Ngā puia o Ihumātao (The volcanoes of Ihumātao)
Rebecca Ann Hobbs Doctorate of Fine Art Thesis (2017)
ST PAUL St is honoured to share Rebecca Ann Hobbs’ doctoral thesis with you. Hobbs’ research and project has been a powerful example for us of a commitment to working as a tauiwi (non-Māori) ally or accomplice to Māori in their pursuit for Tino Rangatiratanga. We would like to acknowledge Ihumātao mana whenua and to thank Rebecca for taking up our invitation to share this important work on our website.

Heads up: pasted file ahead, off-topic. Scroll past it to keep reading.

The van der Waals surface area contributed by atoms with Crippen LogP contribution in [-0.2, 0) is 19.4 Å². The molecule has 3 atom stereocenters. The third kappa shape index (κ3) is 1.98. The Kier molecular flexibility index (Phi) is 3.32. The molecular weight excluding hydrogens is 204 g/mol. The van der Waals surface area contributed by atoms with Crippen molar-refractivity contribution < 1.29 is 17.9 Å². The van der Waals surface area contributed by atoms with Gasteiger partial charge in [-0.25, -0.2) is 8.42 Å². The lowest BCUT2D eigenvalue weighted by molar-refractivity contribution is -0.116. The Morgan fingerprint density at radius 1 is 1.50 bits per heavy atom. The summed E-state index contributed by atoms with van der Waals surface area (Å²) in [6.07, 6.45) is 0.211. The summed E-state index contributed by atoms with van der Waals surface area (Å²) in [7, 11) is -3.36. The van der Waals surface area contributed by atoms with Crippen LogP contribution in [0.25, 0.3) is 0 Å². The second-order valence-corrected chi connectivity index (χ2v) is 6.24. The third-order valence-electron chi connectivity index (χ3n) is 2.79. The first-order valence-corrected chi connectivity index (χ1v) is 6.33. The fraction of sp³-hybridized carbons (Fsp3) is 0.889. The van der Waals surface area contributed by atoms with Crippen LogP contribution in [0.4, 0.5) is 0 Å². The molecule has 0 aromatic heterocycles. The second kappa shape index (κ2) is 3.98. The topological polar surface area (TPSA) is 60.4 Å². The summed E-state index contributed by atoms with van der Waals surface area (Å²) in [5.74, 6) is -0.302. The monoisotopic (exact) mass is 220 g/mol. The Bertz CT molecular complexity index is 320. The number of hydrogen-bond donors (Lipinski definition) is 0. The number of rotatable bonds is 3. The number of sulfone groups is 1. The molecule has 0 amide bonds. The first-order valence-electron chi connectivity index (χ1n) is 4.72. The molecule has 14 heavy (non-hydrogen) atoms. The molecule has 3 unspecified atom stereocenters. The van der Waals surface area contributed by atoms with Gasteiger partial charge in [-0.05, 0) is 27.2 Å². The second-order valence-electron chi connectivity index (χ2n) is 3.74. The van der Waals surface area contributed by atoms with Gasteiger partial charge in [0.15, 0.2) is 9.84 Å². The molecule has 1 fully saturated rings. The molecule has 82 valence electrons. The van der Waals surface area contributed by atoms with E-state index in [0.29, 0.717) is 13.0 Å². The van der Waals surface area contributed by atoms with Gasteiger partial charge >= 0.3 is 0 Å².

This project attempts to engage in a “‘practice-led-research [sic]’ (Nelson 37) process to create collaborative art works that focus on the particulars of ngā puia o Ihumātao, namely Maungataketake, Ōtuataua, Waitomokia and the wāhi tapu (sacred) Te Puketaapapatanga a Hape. The foundation of this research is to practically engage with specific Kaupapa Māori Practices that Linda Tuhiwai Smith has identified, through a kanohi ki te kanohi (face-to-face) “conversational” (Taiaroa, sec 2) consultation process with mana whenua of Ihumātao (Māori with traditional custodial authority for Ihumātao), Te Wai-ō-Hua. This project was initiated as a solidarity attempt with Walter Mignolo’s decolonial proviso of “confronting and delinking from…the colonial matrix of power” (xxvii). In support of my intent, as tauiwi (non-Māori), I provide links between L. Smith’s Decolonizing Methodologies and the ‘hyphen between colonizer-indigene’ (473), which Kuni Kaa Jenkins (Ngāti Porou) and Alison Jones (Pākehā) identify as a creative coming together in the hyphen area between colonizer and indigene.”